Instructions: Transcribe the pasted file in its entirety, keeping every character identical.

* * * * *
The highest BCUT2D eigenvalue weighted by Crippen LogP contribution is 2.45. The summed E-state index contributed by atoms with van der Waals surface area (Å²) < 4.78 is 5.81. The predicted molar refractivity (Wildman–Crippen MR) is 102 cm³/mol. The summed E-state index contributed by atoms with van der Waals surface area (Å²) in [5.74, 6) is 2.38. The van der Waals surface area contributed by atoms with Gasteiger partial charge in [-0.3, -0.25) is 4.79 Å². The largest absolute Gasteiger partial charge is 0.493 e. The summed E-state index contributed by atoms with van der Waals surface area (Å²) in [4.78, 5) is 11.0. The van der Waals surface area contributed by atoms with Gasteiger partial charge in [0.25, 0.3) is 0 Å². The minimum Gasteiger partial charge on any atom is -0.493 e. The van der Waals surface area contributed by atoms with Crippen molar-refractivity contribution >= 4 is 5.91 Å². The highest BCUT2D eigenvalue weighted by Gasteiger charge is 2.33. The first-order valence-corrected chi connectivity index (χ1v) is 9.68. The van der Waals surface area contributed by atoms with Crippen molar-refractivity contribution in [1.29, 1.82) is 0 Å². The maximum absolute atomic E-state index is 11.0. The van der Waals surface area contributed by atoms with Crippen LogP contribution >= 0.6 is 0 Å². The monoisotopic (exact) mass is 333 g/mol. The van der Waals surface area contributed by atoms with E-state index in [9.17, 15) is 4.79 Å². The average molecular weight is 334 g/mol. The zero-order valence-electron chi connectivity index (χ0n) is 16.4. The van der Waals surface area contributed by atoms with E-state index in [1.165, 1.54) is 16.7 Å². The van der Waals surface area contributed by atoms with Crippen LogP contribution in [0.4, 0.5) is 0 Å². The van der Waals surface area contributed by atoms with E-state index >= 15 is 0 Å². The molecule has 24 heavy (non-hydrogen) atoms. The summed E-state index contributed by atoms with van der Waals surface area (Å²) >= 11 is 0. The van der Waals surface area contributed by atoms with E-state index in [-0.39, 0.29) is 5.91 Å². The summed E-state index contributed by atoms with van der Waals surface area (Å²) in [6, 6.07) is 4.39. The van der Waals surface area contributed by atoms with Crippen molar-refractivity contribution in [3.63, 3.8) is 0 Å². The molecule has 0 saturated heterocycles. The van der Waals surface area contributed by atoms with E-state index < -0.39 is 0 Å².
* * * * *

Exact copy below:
The highest BCUT2D eigenvalue weighted by Crippen LogP contribution is 2.45. The summed E-state index contributed by atoms with van der Waals surface area (Å²) < 4.78 is 5.81. The predicted molar refractivity (Wildman–Crippen MR) is 102 cm³/mol. The summed E-state index contributed by atoms with van der Waals surface area (Å²) in [5.74, 6) is 2.38. The van der Waals surface area contributed by atoms with Gasteiger partial charge in [-0.3, -0.25) is 4.79 Å². The largest absolute Gasteiger partial charge is 0.493 e. The summed E-state index contributed by atoms with van der Waals surface area (Å²) in [4.78, 5) is 11.0. The van der Waals surface area contributed by atoms with Gasteiger partial charge in [0.25, 0.3) is 0 Å². The minimum Gasteiger partial charge on any atom is -0.493 e. The van der Waals surface area contributed by atoms with Crippen molar-refractivity contribution >= 4 is 5.91 Å². The highest BCUT2D eigenvalue weighted by Gasteiger charge is 2.33. The first-order valence-corrected chi connectivity index (χ1v) is 9.68. The van der Waals surface area contributed by atoms with Crippen molar-refractivity contribution in [1.29, 1.82) is 0 Å². The maximum absolute atomic E-state index is 11.0. The van der Waals surface area contributed by atoms with Crippen LogP contribution >= 0.6 is 0 Å². The monoisotopic (exact) mass is 333 g/mol. The van der Waals surface area contributed by atoms with E-state index in [9.17, 15) is 4.79 Å². The average molecular weight is 334 g/mol. The zero-order valence-electron chi connectivity index (χ0n) is 16.4. The van der Waals surface area contributed by atoms with E-state index in [1.165, 1.54) is 16.7 Å². The van der Waals surface area contributed by atoms with Crippen LogP contribution in [0.4, 0.5) is 0 Å². The van der Waals surface area contributed by atoms with E-state index >= 15 is 0 Å². The molecule has 24 heavy (non-hydrogen) atoms. The summed E-state index contributed by atoms with van der Waals surface area (Å²) >= 11 is 0. The van der Waals surface area contributed by atoms with E-state index in [-0.39, 0.29) is 5.91 Å². The summed E-state index contributed by atoms with van der Waals surface area (Å²) in [6, 6.07) is 4.39. The van der Waals surface area contributed by atoms with Crippen molar-refractivity contribution in [3.63, 3.8) is 0 Å². The molecule has 0 saturated heterocycles. The van der Waals surface area contributed by atoms with E-state index < -0.39 is 0 Å².